But for now, only the cinema’s exterior and an adjacent playhouse will be renovated with state grant money awarded more than a year ago, officials said. The interior will be “warehoused” for future work, leaving the once-popular double-screen theater pretty outside but empty inside.

“The economic conditions in the movie industry and in the village are such that we, unfortunately, won’t be able to open the Cameo at this time,” said Robert Morini, principal of Cameo Brewster LLC. “That doesn’t mean the theater won’t open again.”

Morini said he was unable to find a tenant, either a movie-theater operator or a not-for-profit organization, but is hopeful that one will come forward soon. Potential uses for the 6,564-square-foot site include a venue for live theater and cultural performances or a movie house featuring specialty or artistic films.

The Cameo is the anchor in a $200,000 grant presented in January 2005 to the Putnam County Economic Development Corporation by the state’s Main Street Program, a division of the New York State Housing Trust Corp. The Cameo’s portion was limited to $100,000, contingent upon the owner matching it with $300,000 of his own money. Morini can spend less than that and still access some of the state grant money. For every $3 he spends, the grant will give him $1.

The remaining $100,000 will provide $50,000 for rehabilitating the former post office at 20-30 Main St., $25,000 for streetscape enhancements and $25,000 for fixing the facades of several Main Street buildings. Those improvements are now in varying stages of execution and require that owners provide matching funds.

Morini said it would cost between $750,000 and $1 million to restore the entire Cameo Theater. At this point, he has hired an architect and is uncertain how much it will cost to refurbish the building’s facade, including the marquee, and the Cameo Playhouse, he said.

It is expected that the playhouse, a small retail space, will be used by the village’s new constabulary force for its base of operations. Constables, meant to address quality-of-life issues in the half-square-mile village, reported for duty Thursday. The office will be leased to the village for a sum of probably $1 a year, village Treasurer Michael Santos said.

“It looked to me like the entire effort was going to fail,” Mayor John Degnan said at a recent Team Brewster meeting. “There were difficulties with the anchor, but we found ways to compromise with a phased renovation of the facade and using the playhouse for the constables.”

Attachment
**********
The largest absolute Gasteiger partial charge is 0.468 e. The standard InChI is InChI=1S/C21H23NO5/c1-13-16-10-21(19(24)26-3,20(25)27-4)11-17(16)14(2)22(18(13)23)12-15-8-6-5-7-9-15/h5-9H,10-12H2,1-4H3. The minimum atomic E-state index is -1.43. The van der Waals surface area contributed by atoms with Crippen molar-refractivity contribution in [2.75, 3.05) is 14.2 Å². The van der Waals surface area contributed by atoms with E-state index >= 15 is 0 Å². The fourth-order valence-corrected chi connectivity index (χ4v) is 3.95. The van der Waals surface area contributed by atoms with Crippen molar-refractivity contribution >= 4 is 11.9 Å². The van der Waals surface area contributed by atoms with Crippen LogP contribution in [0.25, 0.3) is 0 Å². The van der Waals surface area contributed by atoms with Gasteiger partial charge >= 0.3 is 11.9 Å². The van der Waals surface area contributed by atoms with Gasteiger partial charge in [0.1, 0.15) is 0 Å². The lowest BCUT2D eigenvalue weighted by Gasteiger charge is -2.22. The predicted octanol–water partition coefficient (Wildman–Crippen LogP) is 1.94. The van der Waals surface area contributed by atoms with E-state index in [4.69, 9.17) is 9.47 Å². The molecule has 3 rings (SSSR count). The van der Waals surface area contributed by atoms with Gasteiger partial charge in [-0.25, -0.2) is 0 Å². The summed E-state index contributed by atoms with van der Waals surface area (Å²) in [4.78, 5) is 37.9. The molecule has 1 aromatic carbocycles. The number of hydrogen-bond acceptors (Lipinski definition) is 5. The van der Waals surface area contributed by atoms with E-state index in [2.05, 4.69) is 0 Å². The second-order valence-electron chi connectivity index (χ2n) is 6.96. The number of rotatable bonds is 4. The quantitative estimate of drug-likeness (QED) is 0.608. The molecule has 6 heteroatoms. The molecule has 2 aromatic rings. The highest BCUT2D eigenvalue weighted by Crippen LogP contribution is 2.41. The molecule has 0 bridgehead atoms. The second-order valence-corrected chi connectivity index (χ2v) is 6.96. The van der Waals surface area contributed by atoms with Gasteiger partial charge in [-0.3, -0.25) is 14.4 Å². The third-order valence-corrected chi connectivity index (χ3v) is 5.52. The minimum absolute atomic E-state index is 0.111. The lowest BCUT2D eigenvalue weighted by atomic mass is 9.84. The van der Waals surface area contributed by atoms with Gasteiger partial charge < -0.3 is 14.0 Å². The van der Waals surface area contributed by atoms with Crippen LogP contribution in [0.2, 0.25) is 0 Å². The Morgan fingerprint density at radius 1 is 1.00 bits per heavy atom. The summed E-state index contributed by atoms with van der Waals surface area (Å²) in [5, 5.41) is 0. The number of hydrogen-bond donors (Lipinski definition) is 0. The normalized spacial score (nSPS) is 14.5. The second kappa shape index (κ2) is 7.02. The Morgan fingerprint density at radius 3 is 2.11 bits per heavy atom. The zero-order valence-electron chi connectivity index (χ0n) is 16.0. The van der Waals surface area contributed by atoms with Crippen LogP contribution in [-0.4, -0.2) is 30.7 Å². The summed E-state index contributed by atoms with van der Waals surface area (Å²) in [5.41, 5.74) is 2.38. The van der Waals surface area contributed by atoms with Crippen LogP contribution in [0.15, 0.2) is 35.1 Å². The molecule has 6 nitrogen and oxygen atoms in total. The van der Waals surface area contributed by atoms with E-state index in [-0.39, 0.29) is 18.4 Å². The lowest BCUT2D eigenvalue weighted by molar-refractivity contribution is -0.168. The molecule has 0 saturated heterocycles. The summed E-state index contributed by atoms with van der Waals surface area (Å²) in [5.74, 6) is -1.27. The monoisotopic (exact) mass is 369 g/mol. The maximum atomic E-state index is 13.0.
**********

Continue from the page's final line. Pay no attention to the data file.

The grant must be used by early 2008, said Elizabeth Duffy-Rau, the county’s project coordinator.

Morini purchased the Cameo in September 2000 from Southeast resident Denise Quinn for $195,000. The Cameo was built in 1939 and was a 525-seat single-screen cinema until it was converted into twin theaters in the 1970s. The theater went dark in 1997.

Copyright 2006 The Journal News, a Gannett Co. Inc. newspaper serving Westchester, Rockland and Putnam Counties in New York.

PKoch
PKoch on December 13, 2005 at 11:46 am

Yes ! As a bearded Larry Hagman (?) once said on “Laugh-in” in 1968 :

“What this show (page)needs is more pregnant pathos !”

Thanks, Lost Memory, for posting the link to the photo.

Jeffrey1955
Jeffrey1955 on December 13, 2005 at 9:30 am

Ow! I’m hoping the rain on the lens makes it look even more pathetic than it actually is.

PKoch
PKoch on December 5, 2005 at 8:18 am

Thanks, Jeffrey1955. Good seeing you on this page as well.

Sadly, the friends of my wife and myself that once lived in Brewster are now divorced, the man now living across the Hudson in Ramapo, NY, and the woman re-married, and living in Perrysburg, Ohio.

Jeffrey1955
Jeffrey1955 on December 4, 2005 at 6:31 pm

There seems to still be hope for this. This passage appeared as part of a larger article on Brewster day laborers in The Journal News on Dec. 3:

In recent years, Brewster has embarked on capital projects to revitalize the business community, including a massive $38.2 million undertaking to build a new wastewater treatment plant and extend sewer lines throughout the village. That project is nearing completion. This year, the village was awarded a $200,000 grant to restore the Cameo Theater and other storefront facades and for streetscape enhancements.

PKoch
PKoch on October 18, 2005 at 10:56 am